In the coming years, the City of Utrecht will be working to realize three monuments in Utrecht: a tribute to guest workers, a monument to the history of slavery and a monument to the young woman resisting the war, Truus van Lier. Three monuments for those who are currently absent from public spaces. Monuments - in the broadest sense of the word - that reflect on the demographic diversity of the city and our (social) history. These monuments are created in part at the request of society itself, as an initiative from the city. The municipality considers it important to give space for this. The increasing demand for new monuments and the critical attitude towards existing statues of historical, colonial figures require new approaches. What can be the power of new monuments in our society? How do we think about a contemporary monument? What works? We have also noticed that a young and diverse generation of inhabitants does not easily recognise themselves in the existing sculptures in the public space. How can we ensure that new monuments are a better reflection of society? Are we stuck in certain current quality standards and visual language? How can we let go of them or at least question them?
Arno van Roosmalen
How can we speculatively think about the future of art and public space, for example for the year 2050?
For this symposium, Arno van Roosmalen put the question on the agenda: "How can we speculatively think about the future of art and public space, for example for the year 2050?"
In his view, the contemporary practice of sketch designs, participation processes and central commissioning shows signs of weariness; the discourse has consisted of the same people and methods for years. If you really want to think about art in public space and the future, you will have to break away from all the existing structures and current artistic practices.
For this symposium he would like to 'unclog' the thinking around existing practice, and turn more to a speculative way of thinking. Perhaps the bacteria that swarm in our air need more attention and can that be visualized? Perhaps in the future such visualization questions will no longer belong only to the domain of the artist, but (temporary) collectives of various expertises will take up such questions.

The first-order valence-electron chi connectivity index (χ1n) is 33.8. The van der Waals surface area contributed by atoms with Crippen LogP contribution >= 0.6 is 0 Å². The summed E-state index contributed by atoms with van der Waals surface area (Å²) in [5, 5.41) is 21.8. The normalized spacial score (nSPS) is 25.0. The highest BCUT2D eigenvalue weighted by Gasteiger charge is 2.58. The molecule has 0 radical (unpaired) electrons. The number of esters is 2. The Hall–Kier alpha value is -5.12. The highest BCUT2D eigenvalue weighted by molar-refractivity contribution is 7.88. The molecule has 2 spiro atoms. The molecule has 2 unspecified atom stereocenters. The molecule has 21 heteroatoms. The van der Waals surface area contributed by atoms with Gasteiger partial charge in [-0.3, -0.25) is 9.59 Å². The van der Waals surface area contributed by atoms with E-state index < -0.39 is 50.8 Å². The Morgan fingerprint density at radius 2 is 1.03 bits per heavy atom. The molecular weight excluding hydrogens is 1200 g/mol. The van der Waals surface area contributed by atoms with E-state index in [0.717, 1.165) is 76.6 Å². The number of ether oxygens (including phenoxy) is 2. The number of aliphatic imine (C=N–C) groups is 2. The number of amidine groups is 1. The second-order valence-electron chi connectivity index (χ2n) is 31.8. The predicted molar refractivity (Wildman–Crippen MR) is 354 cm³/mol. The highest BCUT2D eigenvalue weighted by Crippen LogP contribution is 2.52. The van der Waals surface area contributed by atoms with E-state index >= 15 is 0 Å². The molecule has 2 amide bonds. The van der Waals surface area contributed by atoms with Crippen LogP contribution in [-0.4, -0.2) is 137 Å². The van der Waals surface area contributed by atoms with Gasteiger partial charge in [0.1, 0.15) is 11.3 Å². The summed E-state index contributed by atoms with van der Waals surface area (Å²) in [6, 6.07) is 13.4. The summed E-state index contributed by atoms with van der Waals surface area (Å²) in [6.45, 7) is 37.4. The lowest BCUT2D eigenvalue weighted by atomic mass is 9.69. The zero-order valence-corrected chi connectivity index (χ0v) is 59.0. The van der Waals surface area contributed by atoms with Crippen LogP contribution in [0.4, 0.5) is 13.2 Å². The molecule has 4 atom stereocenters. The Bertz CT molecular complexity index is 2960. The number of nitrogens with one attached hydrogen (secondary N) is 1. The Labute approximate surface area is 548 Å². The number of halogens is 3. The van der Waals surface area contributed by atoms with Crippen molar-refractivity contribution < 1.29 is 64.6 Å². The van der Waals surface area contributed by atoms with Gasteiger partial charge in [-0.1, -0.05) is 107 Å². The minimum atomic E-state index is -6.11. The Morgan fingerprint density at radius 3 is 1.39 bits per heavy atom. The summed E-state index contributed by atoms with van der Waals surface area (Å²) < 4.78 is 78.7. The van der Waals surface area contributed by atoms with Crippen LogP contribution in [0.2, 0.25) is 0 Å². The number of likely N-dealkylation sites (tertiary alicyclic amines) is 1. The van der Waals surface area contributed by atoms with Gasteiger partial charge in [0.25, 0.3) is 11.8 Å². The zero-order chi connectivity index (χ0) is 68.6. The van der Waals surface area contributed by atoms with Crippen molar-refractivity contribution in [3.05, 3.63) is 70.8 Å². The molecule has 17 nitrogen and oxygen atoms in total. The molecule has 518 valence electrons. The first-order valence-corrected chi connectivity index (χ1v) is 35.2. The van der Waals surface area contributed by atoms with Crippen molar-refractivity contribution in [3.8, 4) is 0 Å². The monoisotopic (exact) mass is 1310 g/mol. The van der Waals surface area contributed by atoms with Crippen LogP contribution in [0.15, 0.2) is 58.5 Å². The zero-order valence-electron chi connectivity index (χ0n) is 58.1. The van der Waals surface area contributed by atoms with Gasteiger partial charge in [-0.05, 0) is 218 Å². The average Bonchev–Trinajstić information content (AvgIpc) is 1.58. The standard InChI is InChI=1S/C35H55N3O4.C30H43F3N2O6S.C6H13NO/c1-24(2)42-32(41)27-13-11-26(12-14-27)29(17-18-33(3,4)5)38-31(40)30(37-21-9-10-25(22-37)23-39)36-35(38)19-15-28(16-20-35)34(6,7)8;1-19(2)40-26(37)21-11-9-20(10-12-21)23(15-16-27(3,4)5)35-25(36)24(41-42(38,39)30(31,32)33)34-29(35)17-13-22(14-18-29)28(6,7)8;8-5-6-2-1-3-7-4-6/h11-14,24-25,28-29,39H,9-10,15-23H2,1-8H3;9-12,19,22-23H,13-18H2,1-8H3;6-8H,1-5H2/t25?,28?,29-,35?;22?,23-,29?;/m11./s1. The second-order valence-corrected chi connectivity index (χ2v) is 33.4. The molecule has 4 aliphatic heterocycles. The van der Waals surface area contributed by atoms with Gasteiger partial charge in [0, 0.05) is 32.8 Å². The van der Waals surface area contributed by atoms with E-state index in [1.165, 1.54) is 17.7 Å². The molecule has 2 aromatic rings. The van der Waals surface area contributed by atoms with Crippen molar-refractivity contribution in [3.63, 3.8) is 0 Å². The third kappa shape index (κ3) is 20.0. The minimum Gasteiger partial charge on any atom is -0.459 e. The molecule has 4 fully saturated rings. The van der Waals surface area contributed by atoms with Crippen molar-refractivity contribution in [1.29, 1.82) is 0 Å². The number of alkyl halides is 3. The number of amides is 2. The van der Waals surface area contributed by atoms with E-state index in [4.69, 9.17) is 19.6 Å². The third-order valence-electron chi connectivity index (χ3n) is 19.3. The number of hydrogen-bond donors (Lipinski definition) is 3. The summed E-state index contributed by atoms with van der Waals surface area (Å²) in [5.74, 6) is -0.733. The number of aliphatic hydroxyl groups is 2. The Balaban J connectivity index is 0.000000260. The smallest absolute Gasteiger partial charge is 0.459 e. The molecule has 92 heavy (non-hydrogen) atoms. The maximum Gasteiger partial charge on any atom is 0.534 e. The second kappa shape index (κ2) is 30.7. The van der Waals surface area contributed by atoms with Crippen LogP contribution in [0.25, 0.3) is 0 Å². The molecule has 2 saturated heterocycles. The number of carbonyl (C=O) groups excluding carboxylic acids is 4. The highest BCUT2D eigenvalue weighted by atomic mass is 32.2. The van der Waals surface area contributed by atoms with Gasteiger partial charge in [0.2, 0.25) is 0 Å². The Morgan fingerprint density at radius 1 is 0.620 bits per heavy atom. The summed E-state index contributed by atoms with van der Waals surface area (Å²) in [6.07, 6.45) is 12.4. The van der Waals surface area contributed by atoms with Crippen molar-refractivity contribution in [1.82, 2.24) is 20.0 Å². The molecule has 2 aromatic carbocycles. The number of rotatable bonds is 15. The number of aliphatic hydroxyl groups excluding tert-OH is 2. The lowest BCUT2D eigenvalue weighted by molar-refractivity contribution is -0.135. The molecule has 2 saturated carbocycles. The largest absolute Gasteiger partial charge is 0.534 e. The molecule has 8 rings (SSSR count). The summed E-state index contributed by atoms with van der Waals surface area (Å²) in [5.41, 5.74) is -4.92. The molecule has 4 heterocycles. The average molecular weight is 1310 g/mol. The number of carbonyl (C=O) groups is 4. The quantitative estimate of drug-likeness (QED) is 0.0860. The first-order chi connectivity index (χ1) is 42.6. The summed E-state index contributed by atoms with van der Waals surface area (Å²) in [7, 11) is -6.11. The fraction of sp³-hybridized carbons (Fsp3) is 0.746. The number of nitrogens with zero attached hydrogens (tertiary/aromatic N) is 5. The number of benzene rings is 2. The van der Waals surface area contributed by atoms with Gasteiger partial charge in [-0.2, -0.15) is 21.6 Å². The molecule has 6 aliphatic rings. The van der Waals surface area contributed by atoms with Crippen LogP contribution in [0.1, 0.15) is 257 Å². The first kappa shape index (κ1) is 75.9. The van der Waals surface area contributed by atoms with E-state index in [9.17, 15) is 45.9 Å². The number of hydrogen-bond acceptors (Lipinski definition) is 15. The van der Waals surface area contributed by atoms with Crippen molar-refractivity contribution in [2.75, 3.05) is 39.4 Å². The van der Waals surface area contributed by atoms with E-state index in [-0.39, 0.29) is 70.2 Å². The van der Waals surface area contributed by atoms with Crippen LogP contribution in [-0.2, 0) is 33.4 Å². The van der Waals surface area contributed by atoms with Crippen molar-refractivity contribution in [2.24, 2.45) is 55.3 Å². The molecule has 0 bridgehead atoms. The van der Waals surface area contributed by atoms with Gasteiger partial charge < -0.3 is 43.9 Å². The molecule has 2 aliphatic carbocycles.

For this symposium Van Roosmalen invites guests who present an artwork or plan that actually points to the future and contains speculative elements.
Joke de Wolf
What is the use and necessity of hassle in art in public space?
Art critic and writer Joke de Wolf puts the following question on the agenda for the symposium: "What is the use and necessity of hassle in art in public space?" Art in public space is visibly present to all users of that space, and as a result often causes hassle. Passers-by, local residents and interested parties such as shopkeepers and viewers often let it be known what they think of the work even before it is there. Especially if they do not like the work, they know how to unite offline and online with action groups and petitions, and seek their justification in the press, sponsors or politics. In an article in HP/The Tijd Joke mentioned three categories of fuss: "Grumbling from people who think modern art is a waste of money - 'you can get a lot of rubbish out of it' -, from people who don't agree with the ideological principles of the sculpture - 'that criminal doesn't deserve a monument' - or from people who don't think the location is suitable - 'those are indispensable parking spaces'." At best, all three categories are represented in one way or another, she concluded. Because when opponents stir, supporters also come forward. During the symposium we will discuss these questions further. Can fussing contribute to the embrace of a work of art? And doesn't a lively debate offer the opportunity to hear both sides of the argument?
Mondriaan Fund, Prins Bernhard Cultuurfonds, IONA, BNG Cultuurfonds, KunstLoc, provinces of Gelderland, Drenthe and Flevoland.